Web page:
To me, the Isle of Harris was the place we went for our Easter holidays every year. We would go visiting, feed up on pancakes, gambol around the moors chasing sheep and long for the rain to stop so we could go to the beach.
Now that I’m older – nothing has changed, with the exception of an appreciation of just how beautiful this island is.
The weather can be fierce and you are likely to encounter sideways rain and wind that could blow you backwards. At other times, the whole place can turn into a tropical paradise and all is forgiven for everything that was thrown at you five minutes earlier.
There are so many things to do here that I could write ten blog posts before scratching the surface: hills, beaches, lochs, turquoise sea, art galleries and cafes in abundance – as well as a new distillery – leave you spoilt for choice.
The hardest part is deciding what to do with your day (actually that’s not true: packing your four season wardrobe into one case is the hardest part).
This time round we went self catering and stayed at the Rodel Valley Log Cabins situated in South Harris. The cabins are recently built and are just delightful. They are cosy, modern and well designed, with a deceiving amount of space and facilities that extend to a sauna and jacuzzi bath.
Not only are you guaranteed a friendly welcome but you are also supplied with fresh eggs and home baking on arrival – touches that make the stay feel all the more luxurious.
The cabin was a stones throw away from my 90 year old Granny who insists on regular cups of tea and a healthy dose of hilarious chat – maybe that’s the secret to her longevity…
Rodel in South Harris is a quiet historic village and the place where I have been visiting for the last 28 years. The highlight I always return to (regardless of how long my stay or how sideways the rain) is St Clements Church.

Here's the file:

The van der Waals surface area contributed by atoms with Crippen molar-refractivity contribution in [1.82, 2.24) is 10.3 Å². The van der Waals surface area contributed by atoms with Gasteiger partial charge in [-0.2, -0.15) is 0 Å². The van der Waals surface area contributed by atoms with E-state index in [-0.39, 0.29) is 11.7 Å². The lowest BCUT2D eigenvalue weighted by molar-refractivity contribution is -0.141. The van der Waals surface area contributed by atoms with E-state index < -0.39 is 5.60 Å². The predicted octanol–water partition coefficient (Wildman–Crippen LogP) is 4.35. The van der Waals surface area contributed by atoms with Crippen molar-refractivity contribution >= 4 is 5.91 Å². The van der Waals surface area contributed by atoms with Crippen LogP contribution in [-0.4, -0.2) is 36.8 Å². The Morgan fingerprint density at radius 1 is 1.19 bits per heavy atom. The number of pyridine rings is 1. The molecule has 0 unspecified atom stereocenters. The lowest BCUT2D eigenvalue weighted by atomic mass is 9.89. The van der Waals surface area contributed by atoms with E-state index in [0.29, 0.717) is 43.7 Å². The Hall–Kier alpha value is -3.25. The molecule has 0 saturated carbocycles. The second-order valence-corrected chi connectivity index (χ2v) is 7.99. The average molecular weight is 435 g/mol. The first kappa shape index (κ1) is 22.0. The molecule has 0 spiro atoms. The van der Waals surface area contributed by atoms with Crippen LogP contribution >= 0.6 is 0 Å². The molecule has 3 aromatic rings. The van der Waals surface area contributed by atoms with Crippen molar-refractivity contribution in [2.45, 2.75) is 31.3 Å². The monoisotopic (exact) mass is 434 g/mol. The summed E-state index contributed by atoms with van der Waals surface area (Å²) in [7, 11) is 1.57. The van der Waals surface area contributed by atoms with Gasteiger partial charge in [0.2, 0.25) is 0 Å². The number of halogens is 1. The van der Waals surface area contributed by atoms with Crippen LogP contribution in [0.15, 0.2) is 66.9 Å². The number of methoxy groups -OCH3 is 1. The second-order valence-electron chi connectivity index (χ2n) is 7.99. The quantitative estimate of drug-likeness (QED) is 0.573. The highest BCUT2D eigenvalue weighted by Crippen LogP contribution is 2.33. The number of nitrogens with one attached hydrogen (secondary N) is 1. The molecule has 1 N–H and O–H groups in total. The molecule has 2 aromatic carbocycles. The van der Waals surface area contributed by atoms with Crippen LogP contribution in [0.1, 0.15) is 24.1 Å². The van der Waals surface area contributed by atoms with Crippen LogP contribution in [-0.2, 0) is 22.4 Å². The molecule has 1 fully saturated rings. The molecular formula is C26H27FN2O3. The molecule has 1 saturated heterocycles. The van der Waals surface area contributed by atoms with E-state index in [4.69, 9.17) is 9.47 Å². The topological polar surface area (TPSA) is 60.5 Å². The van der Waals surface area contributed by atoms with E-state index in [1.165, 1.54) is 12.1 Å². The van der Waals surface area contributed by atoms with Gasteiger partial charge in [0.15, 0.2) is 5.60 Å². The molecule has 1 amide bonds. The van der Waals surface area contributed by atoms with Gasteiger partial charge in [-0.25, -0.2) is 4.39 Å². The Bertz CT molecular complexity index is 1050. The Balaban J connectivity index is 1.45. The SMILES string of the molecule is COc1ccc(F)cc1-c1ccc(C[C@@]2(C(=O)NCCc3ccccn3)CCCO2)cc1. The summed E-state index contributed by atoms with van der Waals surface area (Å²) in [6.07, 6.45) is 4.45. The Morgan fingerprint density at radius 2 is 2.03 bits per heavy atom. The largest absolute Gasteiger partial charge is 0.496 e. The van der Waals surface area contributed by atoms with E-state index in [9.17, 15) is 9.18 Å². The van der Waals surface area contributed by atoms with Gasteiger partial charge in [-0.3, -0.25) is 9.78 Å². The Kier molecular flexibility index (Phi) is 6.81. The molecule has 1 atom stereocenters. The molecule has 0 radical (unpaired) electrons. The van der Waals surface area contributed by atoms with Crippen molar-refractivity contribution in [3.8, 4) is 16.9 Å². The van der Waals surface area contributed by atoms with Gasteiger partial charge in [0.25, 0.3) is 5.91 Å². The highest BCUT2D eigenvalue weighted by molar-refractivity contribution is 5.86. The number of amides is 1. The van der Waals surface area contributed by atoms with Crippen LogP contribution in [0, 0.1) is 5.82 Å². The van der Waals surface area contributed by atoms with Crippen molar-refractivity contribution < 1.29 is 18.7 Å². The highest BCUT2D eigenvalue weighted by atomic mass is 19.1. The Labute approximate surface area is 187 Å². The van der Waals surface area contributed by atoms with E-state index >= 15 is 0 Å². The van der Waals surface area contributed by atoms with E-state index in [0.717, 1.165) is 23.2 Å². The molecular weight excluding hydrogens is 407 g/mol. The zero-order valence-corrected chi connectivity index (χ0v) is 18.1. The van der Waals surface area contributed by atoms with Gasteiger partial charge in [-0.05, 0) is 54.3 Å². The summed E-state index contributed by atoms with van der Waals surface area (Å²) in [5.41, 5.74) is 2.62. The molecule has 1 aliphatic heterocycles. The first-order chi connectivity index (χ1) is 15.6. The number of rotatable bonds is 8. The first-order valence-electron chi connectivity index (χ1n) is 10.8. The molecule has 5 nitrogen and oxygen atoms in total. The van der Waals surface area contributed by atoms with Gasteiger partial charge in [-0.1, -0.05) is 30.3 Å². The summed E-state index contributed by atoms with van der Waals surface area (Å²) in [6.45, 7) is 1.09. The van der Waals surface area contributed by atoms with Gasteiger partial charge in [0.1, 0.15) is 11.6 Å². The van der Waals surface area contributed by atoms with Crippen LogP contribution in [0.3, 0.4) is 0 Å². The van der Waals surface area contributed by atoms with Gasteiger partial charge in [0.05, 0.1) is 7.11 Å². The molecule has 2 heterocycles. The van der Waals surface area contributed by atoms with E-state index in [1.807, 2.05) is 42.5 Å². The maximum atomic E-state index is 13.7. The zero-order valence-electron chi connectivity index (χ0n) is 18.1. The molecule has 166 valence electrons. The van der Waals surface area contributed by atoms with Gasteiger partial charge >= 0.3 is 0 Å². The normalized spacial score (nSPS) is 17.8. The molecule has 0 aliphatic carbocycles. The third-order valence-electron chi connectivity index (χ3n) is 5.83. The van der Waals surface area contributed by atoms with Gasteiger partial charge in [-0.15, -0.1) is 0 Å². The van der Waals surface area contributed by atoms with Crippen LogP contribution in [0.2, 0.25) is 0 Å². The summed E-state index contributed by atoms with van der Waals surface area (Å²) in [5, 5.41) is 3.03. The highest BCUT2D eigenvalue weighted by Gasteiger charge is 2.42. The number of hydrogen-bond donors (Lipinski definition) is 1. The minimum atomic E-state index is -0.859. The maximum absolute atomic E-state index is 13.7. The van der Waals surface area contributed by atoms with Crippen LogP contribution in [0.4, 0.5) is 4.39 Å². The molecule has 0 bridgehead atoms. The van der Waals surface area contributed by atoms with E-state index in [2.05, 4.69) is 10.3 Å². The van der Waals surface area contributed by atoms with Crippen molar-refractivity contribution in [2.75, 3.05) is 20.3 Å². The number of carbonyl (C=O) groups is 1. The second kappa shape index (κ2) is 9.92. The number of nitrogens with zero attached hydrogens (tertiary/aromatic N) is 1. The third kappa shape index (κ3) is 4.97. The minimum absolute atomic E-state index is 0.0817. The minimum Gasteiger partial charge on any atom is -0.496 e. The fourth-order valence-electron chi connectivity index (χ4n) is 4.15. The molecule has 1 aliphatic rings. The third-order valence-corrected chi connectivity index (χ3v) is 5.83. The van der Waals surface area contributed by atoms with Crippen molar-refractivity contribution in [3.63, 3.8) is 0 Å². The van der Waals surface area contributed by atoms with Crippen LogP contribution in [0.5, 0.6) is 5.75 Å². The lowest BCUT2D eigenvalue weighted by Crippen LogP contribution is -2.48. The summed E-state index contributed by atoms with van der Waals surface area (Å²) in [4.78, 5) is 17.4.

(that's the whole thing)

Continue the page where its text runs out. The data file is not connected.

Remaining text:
St Clements was a Catholic Church built in the 1520s for the MacLeod Clan Chiefs and is regarded as one of the finest medieval structures in the Outer Hebrides. Following the reformation in 1560 it fell in to disuse. It was restored by the Countess of Dunmore in 1873 and again in 1907 after it was struck by lightning. These days it’s looked after by Historic Scotland.
On the inside it is dark and slightly creepy due to medieval tombs, sculptures and engravings on display. Outside, in the Churchyard, are the burial places of many of the MacLeods and gravestones that hint at tragic stories.
Take in the views and try to find the ‘heart’ and ‘daisy’ built into the walls on either side of the gate entrance, and you’ll find that suddenly an hour has passed in this hidden gem at the edge of the world.
I could wax lyrical about Harris for a lot longer – I haven’t even covered the things Harris is famous for – beaches, gin, art, gaelic, cafes, mountains and some of the friendliest people you’ll meet.
So go and see for yourself – the place will take your breath away. And if it doesn’t then the wind soon will.